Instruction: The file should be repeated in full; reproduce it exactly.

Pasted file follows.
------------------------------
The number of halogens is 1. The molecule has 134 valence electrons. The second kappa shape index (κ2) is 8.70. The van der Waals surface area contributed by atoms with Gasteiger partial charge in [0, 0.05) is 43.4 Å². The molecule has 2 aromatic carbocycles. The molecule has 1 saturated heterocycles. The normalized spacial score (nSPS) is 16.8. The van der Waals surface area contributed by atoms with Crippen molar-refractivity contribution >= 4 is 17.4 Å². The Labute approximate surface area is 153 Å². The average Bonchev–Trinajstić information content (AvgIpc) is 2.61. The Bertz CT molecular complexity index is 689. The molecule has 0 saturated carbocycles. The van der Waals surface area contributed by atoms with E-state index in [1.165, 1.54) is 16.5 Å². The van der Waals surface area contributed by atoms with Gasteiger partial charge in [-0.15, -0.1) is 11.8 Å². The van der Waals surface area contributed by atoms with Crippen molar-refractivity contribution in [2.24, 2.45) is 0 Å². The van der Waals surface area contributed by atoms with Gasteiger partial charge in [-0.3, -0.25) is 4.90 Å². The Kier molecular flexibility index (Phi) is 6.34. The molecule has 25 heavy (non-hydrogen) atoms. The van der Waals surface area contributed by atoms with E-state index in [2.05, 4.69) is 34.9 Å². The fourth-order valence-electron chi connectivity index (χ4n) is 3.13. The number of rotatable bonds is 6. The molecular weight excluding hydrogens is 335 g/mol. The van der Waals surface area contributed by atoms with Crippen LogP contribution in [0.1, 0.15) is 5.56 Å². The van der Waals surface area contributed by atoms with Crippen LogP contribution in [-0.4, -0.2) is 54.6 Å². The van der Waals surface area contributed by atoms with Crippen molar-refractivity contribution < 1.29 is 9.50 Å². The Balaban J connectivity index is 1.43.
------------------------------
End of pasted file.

The number of halogens is 1. The molecule has 134 valence electrons. The second kappa shape index (κ2) is 8.70. The van der Waals surface area contributed by atoms with Gasteiger partial charge in [0, 0.05) is 43.4 Å². The molecule has 2 aromatic carbocycles. The molecule has 1 saturated heterocycles. The normalized spacial score (nSPS) is 16.8. The van der Waals surface area contributed by atoms with Crippen molar-refractivity contribution >= 4 is 17.4 Å². The Labute approximate surface area is 153 Å². The average Bonchev–Trinajstić information content (AvgIpc) is 2.61. The Bertz CT molecular complexity index is 689. The molecule has 0 saturated carbocycles. The van der Waals surface area contributed by atoms with E-state index in [1.165, 1.54) is 16.5 Å². The van der Waals surface area contributed by atoms with Gasteiger partial charge in [-0.15, -0.1) is 11.8 Å². The van der Waals surface area contributed by atoms with Crippen molar-refractivity contribution in [2.24, 2.45) is 0 Å². The van der Waals surface area contributed by atoms with Gasteiger partial charge in [-0.3, -0.25) is 4.90 Å². The Kier molecular flexibility index (Phi) is 6.34. The molecule has 25 heavy (non-hydrogen) atoms. The van der Waals surface area contributed by atoms with E-state index in [2.05, 4.69) is 34.9 Å². The fourth-order valence-electron chi connectivity index (χ4n) is 3.13. The number of rotatable bonds is 6. The molecular weight excluding hydrogens is 335 g/mol. The van der Waals surface area contributed by atoms with Crippen LogP contribution in [0.1, 0.15) is 5.56 Å². The van der Waals surface area contributed by atoms with Crippen LogP contribution in [-0.4, -0.2) is 54.6 Å². The van der Waals surface area contributed by atoms with Crippen molar-refractivity contribution < 1.29 is 9.50 Å². The Balaban J connectivity index is 1.43.